The diagnosis of Rosai-Dorfman disease may be confirmed by a thorough clinical evaluation, a detailed patient history and a variety of specialized tests, such as surgical removal and microscopic examination of affected tissue (biopsy).
In many cases, the symptoms of Rosai-Dorfman disease may disappear without treatment (spontaneous remission) within in months or a few years. Clinical observation without treatment is preferred for individuals with Rosai-Dorfman disease whenever possible. In many cases, no therapy will be necessary.
In some cases, various treatment options may become necessary. In these cases, the treatment of Rosai-Dorfman disease is directed toward the specific symptoms that are apparent in each individual. Several different treatment options have been used to treat individuals with Rosai-Dorfman disease including surgical removal of histiocytic lesions. In more serious cases, additional treatment options have included therapy with certain drugs including steroids (e.g., prednisone), alfa-interferon, and a regimen of certain anticancer drugs (chemotherapy). In some cases, affected individuals have shown improvement of symptoms with these treatments. In other cases, drug therapies have been ineffective.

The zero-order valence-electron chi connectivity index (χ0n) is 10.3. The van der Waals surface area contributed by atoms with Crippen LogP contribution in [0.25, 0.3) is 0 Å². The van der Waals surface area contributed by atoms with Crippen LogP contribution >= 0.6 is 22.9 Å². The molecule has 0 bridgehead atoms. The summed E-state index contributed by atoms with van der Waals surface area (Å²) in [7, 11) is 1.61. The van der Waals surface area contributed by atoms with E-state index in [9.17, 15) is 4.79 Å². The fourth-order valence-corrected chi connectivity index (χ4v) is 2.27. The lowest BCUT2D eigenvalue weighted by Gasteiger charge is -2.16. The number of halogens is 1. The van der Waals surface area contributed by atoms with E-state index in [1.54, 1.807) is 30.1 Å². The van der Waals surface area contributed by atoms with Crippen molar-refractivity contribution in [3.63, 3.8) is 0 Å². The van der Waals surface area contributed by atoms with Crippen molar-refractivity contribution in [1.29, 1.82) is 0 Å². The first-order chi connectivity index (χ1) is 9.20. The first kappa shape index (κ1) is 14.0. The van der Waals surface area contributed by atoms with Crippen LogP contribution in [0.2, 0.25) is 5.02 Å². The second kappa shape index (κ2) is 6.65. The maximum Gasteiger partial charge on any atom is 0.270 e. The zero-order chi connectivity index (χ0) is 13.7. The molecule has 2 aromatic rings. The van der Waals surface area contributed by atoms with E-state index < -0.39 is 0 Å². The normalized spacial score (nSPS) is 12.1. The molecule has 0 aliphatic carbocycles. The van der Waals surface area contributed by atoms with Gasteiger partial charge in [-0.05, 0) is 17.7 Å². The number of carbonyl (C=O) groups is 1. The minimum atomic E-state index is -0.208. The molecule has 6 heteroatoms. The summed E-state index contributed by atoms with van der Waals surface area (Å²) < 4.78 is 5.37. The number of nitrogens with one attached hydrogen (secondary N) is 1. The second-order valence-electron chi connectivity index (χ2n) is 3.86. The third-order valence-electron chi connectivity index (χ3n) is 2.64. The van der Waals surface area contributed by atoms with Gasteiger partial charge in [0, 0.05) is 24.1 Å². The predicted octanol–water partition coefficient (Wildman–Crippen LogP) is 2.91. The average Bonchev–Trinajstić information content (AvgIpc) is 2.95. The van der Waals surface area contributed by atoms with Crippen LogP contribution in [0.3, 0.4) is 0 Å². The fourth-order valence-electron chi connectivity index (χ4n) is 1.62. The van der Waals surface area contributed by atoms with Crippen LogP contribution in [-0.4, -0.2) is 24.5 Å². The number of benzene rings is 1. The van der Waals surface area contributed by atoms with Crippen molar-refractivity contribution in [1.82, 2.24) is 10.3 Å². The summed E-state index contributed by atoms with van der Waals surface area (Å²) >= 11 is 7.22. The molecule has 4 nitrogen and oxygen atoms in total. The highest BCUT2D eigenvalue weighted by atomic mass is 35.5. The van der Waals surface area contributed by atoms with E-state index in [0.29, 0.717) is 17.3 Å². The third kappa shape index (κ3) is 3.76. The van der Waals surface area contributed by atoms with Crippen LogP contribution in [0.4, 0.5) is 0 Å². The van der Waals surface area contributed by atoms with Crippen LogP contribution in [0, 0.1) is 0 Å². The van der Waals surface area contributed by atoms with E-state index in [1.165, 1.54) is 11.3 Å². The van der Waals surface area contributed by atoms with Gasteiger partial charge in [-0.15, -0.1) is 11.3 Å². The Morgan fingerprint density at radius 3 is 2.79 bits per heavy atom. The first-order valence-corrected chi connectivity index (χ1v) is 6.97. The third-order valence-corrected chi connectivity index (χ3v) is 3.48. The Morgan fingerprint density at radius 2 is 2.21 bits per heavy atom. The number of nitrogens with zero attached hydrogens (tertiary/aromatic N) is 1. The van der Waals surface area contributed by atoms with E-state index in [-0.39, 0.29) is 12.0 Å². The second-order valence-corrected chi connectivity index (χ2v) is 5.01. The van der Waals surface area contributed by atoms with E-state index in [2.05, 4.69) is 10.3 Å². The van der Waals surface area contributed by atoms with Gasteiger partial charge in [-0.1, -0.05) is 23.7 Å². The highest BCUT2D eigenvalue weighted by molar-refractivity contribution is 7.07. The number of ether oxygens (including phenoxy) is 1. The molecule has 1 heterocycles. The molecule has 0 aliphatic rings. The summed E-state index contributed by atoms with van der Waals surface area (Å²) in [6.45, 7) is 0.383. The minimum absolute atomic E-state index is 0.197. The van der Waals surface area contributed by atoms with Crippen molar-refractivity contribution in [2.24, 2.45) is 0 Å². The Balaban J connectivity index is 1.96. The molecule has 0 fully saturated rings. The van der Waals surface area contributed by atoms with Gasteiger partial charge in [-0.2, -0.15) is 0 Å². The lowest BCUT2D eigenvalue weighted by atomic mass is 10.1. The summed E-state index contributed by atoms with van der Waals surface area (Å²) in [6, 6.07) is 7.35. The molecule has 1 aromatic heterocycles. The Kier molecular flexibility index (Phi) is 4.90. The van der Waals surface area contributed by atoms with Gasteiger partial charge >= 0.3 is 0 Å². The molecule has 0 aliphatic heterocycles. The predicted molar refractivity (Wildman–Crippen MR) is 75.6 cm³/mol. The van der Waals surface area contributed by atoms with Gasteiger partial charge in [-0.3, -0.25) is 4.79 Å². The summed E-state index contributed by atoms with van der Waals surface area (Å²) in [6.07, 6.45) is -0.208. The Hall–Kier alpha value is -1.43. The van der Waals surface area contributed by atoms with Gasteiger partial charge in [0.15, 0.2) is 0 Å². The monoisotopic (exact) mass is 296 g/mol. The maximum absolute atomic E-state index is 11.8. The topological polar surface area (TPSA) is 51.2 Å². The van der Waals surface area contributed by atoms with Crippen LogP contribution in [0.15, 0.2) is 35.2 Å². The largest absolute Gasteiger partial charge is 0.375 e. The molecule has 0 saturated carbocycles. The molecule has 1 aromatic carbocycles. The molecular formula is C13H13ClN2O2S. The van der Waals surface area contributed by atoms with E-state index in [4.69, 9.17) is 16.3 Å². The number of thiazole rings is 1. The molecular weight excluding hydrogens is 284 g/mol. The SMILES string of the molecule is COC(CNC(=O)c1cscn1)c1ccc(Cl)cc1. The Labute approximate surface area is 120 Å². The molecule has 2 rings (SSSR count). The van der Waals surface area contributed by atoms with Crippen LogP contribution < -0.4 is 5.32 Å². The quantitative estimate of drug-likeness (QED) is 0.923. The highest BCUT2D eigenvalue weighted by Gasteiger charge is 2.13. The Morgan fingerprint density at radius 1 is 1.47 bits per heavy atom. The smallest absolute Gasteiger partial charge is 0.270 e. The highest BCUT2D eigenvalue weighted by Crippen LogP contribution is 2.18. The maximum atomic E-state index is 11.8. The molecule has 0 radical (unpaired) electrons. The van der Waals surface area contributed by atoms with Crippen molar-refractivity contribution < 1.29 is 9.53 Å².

Other treatment is symptomatic and supportive.
According to the medical literature, an individual with intracranial Rosai-Dorfman disease was treated with microsurgical resection and stereotatic radiosurgery. Initial results suggested that the associated lesion regressed significantly. More research is necessary to determine the long-term safety and effectiveness of these surgical techniques for the treatment of individuals with intracranial Rosai-Dorfman disease.